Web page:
FT: Access needs to continue after an acceptance letter-Access to college, to resources, to tools, to mentors, to skills, to careers.
Ten years ago, in August 2005, I started college. In these ten years I’ve gone through so many life experiences that have contributed to the person I have become (and the person I am still becoming.) I was a wide-eyed, enthusiastic first year, ready to conquer college. Now I’m a more realistic (but still idealistic), passionate, grown Chicana who is much more experienced and much less naive. I feel like I am continually working on being a more authentic “me,” and am proud of my views, beliefs, and convictions, which are so much more developed than when I was 18 years old. College and graduate school gave me language to describe the views and opinions that I was not always successful at expressing or putting into words.
Who I am affects the way that I view and experience my environment and the world around me; but what about experiences I’ve already had, before I had all of that nifty language to describe how I felt or what I believed? Applying different lenses or filters to past experiences and interactions has led to some interesting new realizations about my interactions and experiences in college.
So how does this all relate to the topic of access? While I have a professional interest in students’ access to higher education, I also really felt that I connected personally with the #sachat theme. If you look at my bio in my Twitter profile, some select words I’ve chosen to describe what I’m about include: social justice, access, equity, and leadership. I didn’t understand what “access” was as a young person applying to and finding my way through college. Looking back now thorough my new filters and lenses, I can see that while I was motivated and intelligent, as a first-generation college student I just was not aware of all of my options and all that my time in college had to offer. By offering me admission and a scholarship, my university helped me get past the hurdle of accessing higher education. Accessing everything that my school had to offer though, was left to me to figure out…but how can you sort through your options and opportunities if you don’t know what they are?
I’ve worked at institutions that attract a high caliber of students and have very competitive admissions processes. Many of these students seek out as many mentors, study abroad opportunities, internships, and fellowships as they can. Part of my roles at these institutions has been to have working knowledge of the many opportunities available to students. Being a student affairs professional (and student affairs grad) has shown me what students affairs and higher education can be, and how we can support students with access issues. Our work doesn’t end with a student’s acceptance letter. If anything, our work with access should begin after that acceptance letter. If we want to increase access for students from underrepresented backgrounds, why would we not assume that they also need support with accessing all that their new school has to offer them?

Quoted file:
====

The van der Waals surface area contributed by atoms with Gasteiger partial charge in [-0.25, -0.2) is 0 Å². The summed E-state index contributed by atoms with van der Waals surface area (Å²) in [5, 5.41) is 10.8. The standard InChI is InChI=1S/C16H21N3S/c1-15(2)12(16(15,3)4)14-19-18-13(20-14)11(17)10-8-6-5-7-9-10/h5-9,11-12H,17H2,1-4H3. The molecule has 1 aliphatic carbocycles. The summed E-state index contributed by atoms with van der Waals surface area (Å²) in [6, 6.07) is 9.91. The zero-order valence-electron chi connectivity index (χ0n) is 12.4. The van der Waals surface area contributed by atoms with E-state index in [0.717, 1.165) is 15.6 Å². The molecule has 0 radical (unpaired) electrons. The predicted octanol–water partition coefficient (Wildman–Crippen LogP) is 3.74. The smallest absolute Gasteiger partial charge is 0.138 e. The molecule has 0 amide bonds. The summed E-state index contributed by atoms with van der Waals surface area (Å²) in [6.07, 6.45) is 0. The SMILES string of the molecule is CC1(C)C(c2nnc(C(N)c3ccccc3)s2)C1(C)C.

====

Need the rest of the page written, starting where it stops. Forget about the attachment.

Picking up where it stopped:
Thankfully I managed to connect with enough supportive people during my time as an undergraduate that I maintained my scholarship, and graduated with a decent GPA within 4 years. I didn’t really have a plan for after graduation though, other than “get a job.” I knew graduate school was an option, but had never spoken to anyone about the best steps to take to get there. I had a student affairs-type job as an undergrad, but never received advisement relating to getting a job or internship relating specifically to my majors. I can’t say that I graduated and actually had any mentors to turn to for advice. I was a part of the honors college, where I think they just expected everyone to be self-motivated, knowledgeable, and over-achievers. Now I know (and encourage my students about) how important it is to get to know professors, staff, and administrators. As an 18 year-old young woman though, the idea of attending a small luncheon with the dean of the honors college seemed crazy to me– what the heck could I possibly get out of attending such an awkward event? Now of course, I know that developing a relationship like that could be very beneficial (mentorship, recommendation letter, etc.) As a first generation student, I just couldn’t fully grasp what all of my opportunities were, or even if they were meant for me. If I’d had a student affairs professional or other mentor there to support and encourage me, I may have found my way after graduation much more easily.
I’ve applied a lot of what I have learned as a students affairs professional toward thinking about my experiences as a student, but I try to not dwell on “what could have been.” What I do try to focus on is recognizing when students need the extra support that I could have used when I was an undergrad. I believe that ensuring access should be seen as an ongoing process that we support students with throughout their time in college. A student’s success in achieving admission to an institution does not mean that success in college will come automatically, but if we work towards making all resources and opportunities accessible to them, hopefully we can help make success during and after college more obtainable.
> BONUS <
Podcast With Craig Bidiman on Supporting #SAGrad Success